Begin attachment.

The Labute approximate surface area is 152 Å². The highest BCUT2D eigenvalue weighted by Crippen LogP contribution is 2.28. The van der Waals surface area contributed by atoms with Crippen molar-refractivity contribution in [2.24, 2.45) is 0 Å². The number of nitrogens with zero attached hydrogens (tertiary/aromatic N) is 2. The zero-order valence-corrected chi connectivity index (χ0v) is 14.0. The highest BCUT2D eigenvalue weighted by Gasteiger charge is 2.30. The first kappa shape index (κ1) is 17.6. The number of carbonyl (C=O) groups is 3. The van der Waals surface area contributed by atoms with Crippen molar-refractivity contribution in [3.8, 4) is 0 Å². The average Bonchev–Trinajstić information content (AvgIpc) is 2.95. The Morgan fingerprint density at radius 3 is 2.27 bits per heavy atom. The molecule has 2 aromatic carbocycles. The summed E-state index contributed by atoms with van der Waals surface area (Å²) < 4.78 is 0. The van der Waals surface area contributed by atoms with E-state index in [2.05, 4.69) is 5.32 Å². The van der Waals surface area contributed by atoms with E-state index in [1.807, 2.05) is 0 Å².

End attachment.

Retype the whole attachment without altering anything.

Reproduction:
The Labute approximate surface area is 152 Å². The highest BCUT2D eigenvalue weighted by Crippen LogP contribution is 2.28. The van der Waals surface area contributed by atoms with Crippen molar-refractivity contribution in [2.24, 2.45) is 0 Å². The number of nitrogens with zero attached hydrogens (tertiary/aromatic N) is 2. The zero-order valence-corrected chi connectivity index (χ0v) is 14.0. The highest BCUT2D eigenvalue weighted by Gasteiger charge is 2.30. The first kappa shape index (κ1) is 17.6. The number of carbonyl (C=O) groups is 3. The van der Waals surface area contributed by atoms with Crippen molar-refractivity contribution in [3.8, 4) is 0 Å². The average Bonchev–Trinajstić information content (AvgIpc) is 2.95. The Morgan fingerprint density at radius 3 is 2.27 bits per heavy atom. The molecule has 2 aromatic carbocycles. The summed E-state index contributed by atoms with van der Waals surface area (Å²) < 4.78 is 0. The van der Waals surface area contributed by atoms with E-state index in [2.05, 4.69) is 5.32 Å². The van der Waals surface area contributed by atoms with E-state index in [1.807, 2.05) is 0 Å².